We offer various lengths in both Douglas Fir and Rough Cedar


Give Us a Call Today

918 804-3636

Timbers for Decking & Pergolas

When you want to build a new deck or pergola, all the decisions can feel overwhelming. One of the first decisions you’ll make is what materials the decking or pergola will be constructed from. You’ve likely heard of both cedar and Douglas fir, which are two extremely popular types of wood timbers to use for new construction. Learning about these two types of wood, their characteristics, and their advantages and disadvantages can help you decide which to choose for your project.

Cedar Vs. Douglas Fir – The Basics

The height of the coniferous Douglas fir, a popular Christmas tree, may range from 40 to 200 feet. It has a straight trunk covered in reddish-brown bark that is sometimes rough and sometimes scaly. Short and pliant needles cover the tree, and cones dangle from the branches like ornaments.

Cedar, like Douglas fir, is a conifer, although it normally tops out at a height of 20-80 feet. It has thin, flaky bark that peels off in a reddish-brown color at the slightest touch. Its long, pliable needles and rising, rather than drooping, cones are immediately recognizable.

Douglas fir and cedar have several characteristics in common despite their different origins and minor differences. Age and geographic location determine the wood’s color, which may vary from pale yellowish green to a deep crimson.

Both kinds of wood have beautiful, linear grain patterns and a medium toughness despite their small weight. In addition, the inherent oils in cedar and Douglas fir make them sturdy against rot and weathering. This is an important consideration when selecting wood for an outside purpose.

The durability of a given piece of wood relies on its individual history and environment more than on the kind of wood it is. However, cedar is often somewhat tougher than Douglas fir.

Rough Cedar Timbers


Even those not knowledgeable about wood know that cedar has a pleasant aroma. But when it comes to outdoor construction, nothing beats cedar wood. Cedarwood gives a luxurious and elegant aesthetic that will endure for years, making it ideal for all garden buildings, including fences, decks, and pergolas. Because of how little care is needed over time, you may use your garden or outdoor building longer without worrying about costly repairs. Cedar wood is a great material for designing an attractive outdoor area with all its benefits.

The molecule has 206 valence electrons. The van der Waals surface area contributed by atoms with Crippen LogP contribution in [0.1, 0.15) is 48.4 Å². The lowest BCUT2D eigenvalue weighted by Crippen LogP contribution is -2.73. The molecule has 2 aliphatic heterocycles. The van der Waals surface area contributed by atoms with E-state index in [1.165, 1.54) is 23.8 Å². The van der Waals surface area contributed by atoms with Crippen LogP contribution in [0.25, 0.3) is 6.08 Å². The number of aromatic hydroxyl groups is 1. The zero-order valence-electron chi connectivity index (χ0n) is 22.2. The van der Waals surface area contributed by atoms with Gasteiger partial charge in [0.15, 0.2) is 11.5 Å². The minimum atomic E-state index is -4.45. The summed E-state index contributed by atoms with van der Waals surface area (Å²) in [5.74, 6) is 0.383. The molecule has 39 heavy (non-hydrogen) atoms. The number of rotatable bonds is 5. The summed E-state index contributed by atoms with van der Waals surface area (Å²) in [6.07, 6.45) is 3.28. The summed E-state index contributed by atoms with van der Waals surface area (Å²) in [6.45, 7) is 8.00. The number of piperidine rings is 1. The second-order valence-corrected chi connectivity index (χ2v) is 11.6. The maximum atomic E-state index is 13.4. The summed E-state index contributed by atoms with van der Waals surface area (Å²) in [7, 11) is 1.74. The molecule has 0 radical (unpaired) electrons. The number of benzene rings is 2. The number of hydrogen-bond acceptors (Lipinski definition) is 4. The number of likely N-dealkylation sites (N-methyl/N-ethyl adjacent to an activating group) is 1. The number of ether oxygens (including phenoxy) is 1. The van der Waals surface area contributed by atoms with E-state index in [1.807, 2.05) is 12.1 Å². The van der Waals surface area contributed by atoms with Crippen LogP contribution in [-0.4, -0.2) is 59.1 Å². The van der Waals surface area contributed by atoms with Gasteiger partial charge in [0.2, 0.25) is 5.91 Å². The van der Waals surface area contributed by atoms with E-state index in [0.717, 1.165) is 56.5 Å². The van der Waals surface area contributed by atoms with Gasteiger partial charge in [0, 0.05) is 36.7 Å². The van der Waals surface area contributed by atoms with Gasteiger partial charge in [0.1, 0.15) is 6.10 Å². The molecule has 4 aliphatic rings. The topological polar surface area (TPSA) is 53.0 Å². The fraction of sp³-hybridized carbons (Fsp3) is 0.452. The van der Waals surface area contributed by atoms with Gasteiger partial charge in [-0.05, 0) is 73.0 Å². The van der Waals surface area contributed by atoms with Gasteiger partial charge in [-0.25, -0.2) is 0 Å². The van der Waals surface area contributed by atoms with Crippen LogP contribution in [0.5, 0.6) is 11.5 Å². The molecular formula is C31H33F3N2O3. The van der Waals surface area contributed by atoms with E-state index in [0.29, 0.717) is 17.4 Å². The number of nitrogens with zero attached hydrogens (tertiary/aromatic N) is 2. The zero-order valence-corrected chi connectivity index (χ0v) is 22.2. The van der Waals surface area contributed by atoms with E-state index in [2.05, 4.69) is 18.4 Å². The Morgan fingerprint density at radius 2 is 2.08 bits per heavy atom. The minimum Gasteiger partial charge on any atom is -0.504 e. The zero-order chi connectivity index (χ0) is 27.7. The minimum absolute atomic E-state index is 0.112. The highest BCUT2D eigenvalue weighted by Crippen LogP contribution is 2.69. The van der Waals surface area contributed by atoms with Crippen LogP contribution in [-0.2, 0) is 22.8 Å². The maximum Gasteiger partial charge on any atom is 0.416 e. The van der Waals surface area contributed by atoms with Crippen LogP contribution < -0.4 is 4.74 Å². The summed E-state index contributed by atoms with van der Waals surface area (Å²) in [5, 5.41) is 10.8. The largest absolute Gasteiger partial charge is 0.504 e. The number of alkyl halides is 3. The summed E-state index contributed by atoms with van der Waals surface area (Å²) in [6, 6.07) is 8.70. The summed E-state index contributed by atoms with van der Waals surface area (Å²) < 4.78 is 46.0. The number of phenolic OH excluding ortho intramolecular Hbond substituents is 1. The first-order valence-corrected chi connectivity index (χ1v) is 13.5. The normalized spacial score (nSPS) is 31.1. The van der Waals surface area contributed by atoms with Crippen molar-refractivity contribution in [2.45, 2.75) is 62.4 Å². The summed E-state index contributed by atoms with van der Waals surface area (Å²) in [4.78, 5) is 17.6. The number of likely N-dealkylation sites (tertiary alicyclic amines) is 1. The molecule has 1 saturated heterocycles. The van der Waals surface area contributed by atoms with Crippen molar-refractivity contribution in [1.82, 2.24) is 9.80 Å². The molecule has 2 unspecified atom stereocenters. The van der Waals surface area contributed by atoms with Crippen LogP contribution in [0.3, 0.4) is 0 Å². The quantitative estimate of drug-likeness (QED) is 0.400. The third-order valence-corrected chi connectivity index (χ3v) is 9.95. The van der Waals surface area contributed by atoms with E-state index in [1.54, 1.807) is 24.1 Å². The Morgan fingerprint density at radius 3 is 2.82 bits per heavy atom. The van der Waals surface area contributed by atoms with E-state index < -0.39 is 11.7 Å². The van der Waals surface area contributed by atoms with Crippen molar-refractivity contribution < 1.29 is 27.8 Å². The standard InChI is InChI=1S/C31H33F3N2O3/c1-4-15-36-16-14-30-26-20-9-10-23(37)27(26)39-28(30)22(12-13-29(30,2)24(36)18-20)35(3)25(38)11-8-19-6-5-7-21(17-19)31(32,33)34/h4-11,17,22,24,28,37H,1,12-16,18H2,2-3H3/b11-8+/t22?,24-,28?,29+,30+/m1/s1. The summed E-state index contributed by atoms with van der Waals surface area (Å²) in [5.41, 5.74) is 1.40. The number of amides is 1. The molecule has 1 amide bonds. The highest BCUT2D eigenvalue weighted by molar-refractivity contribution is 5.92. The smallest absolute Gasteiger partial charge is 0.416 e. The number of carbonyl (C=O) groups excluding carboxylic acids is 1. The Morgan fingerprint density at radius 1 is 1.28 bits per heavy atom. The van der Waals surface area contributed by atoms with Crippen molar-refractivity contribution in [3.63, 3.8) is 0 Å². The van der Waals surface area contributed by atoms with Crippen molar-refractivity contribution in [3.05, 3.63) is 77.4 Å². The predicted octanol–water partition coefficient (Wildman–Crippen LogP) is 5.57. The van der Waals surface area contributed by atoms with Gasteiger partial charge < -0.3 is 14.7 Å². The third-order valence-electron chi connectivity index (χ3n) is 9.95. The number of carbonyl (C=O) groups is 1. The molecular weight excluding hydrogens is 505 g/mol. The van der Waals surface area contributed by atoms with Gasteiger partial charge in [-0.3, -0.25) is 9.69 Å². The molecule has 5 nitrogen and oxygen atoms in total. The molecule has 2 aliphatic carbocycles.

• Cedar timber has excellent natural properties, including resistance to rot, decomposition, and weather.
  • Cedar’s rich tones and smooth grain make for lovely flooring and siding that exude coziness. As a result, cedar is often used for these purposes and more.
  • Cedar is a good option for staining since it takes stains more readily than pine or oak.
  • Cedar also helps prevent infestations because of its inherent insect-repellent characteristics.


  • Cedar’s higher price tag is its biggest drawback.
  • Due in part to harvesting procedures, it is often more costly than many other kinds of wood. When building a new house or working on a substantial project, cedar costs may increase quickly. It’s possible that cedar will provide better long-term protection from the effects of weather, but it’ll cost more upfront.

Rough Douglas Fir Timbers


The range of the Douglas fir tree extends from Alaska to California and even as far east as British Columbia in Western North America. It has a light pinkish-brown to red-brown hue with a linear, compact grain.

Douglas fir is a great option for outdoor projects like decks, patios, and fences since it is resistant to decay and can tolerate harsh climates. Its adaptability makes it a good option for those who are pressed for time yet want to produce high-quality work.


  • DIYers and homeowners on a tight budget will love Douglas fir for its attractive grain pattern and low cost.
  • The strength of this species makes it ideal for construction projects that need long-lasting, rock-solid support. The fact that it’s so light makes it great for use in residential buildings.
  • When you’re done, you’ll be pleased with how simple it is to work with and how good your home appears. The wood is not only low-maintenance but also resistant to insects and water.
  • In addition, the home will hold its worth well, so you won’t have problems selling it down the road.


  • Decks must be sealed or stained frequently to prevent the delicate fibers from wearing away and producing a scaly, splinter-prone surface.
  • Commercial wood plantations favor Douglas fir due to its low cost. As a result of its rising demand, young Douglas fir trees, which produce inferior quality timber, are being cut down.
  • It’s more difficult to shape and needs a lengthy kiln drying procedure. Warping, splintering, and form loss over time are among additional issues that may arise from Douglas fir’s wide pores.

Which Will You Choose?

When deciding on timbers for your new decking or pergola project, you can’t go wrong with either cedar or Douglas fir. Your decision must weigh the costs, advantages, and disadvantages, such as maintenance requirements. Both Cedar and Douglas fir are great choices for outdoor projects. If you still can’t decide, a DeckIt representative will happily speak with you to answer all your remainingquestions.

Request a Quote

Banner Contact form

"*" indicates required fields